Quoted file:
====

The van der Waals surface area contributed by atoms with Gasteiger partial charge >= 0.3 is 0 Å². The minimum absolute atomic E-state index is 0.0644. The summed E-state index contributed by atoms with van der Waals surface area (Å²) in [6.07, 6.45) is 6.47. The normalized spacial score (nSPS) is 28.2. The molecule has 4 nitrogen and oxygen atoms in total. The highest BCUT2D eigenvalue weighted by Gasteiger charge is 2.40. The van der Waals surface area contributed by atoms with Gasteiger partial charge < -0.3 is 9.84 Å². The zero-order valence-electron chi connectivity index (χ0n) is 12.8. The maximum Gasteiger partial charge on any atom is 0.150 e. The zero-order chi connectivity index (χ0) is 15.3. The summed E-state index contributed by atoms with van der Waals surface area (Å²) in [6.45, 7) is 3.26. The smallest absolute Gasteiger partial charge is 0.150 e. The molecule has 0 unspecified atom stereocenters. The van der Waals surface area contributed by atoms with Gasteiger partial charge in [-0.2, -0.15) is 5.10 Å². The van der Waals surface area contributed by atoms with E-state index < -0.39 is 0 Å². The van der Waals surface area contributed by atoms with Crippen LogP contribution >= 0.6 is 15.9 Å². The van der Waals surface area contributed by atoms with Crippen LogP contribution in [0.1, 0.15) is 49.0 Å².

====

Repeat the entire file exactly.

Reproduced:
The van der Waals surface area contributed by atoms with Gasteiger partial charge >= 0.3 is 0 Å². The minimum absolute atomic E-state index is 0.0644. The summed E-state index contributed by atoms with van der Waals surface area (Å²) in [6.07, 6.45) is 6.47. The normalized spacial score (nSPS) is 28.2. The molecule has 4 nitrogen and oxygen atoms in total. The highest BCUT2D eigenvalue weighted by Gasteiger charge is 2.40. The van der Waals surface area contributed by atoms with Gasteiger partial charge < -0.3 is 9.84 Å². The zero-order valence-electron chi connectivity index (χ0n) is 12.8. The maximum Gasteiger partial charge on any atom is 0.150 e. The zero-order chi connectivity index (χ0) is 15.3. The summed E-state index contributed by atoms with van der Waals surface area (Å²) in [6.45, 7) is 3.26. The smallest absolute Gasteiger partial charge is 0.150 e. The molecule has 0 unspecified atom stereocenters. The van der Waals surface area contributed by atoms with Gasteiger partial charge in [-0.2, -0.15) is 5.10 Å². The van der Waals surface area contributed by atoms with E-state index < -0.39 is 0 Å². The van der Waals surface area contributed by atoms with Crippen LogP contribution >= 0.6 is 15.9 Å². The van der Waals surface area contributed by atoms with Crippen LogP contribution in [0.1, 0.15) is 49.0 Å².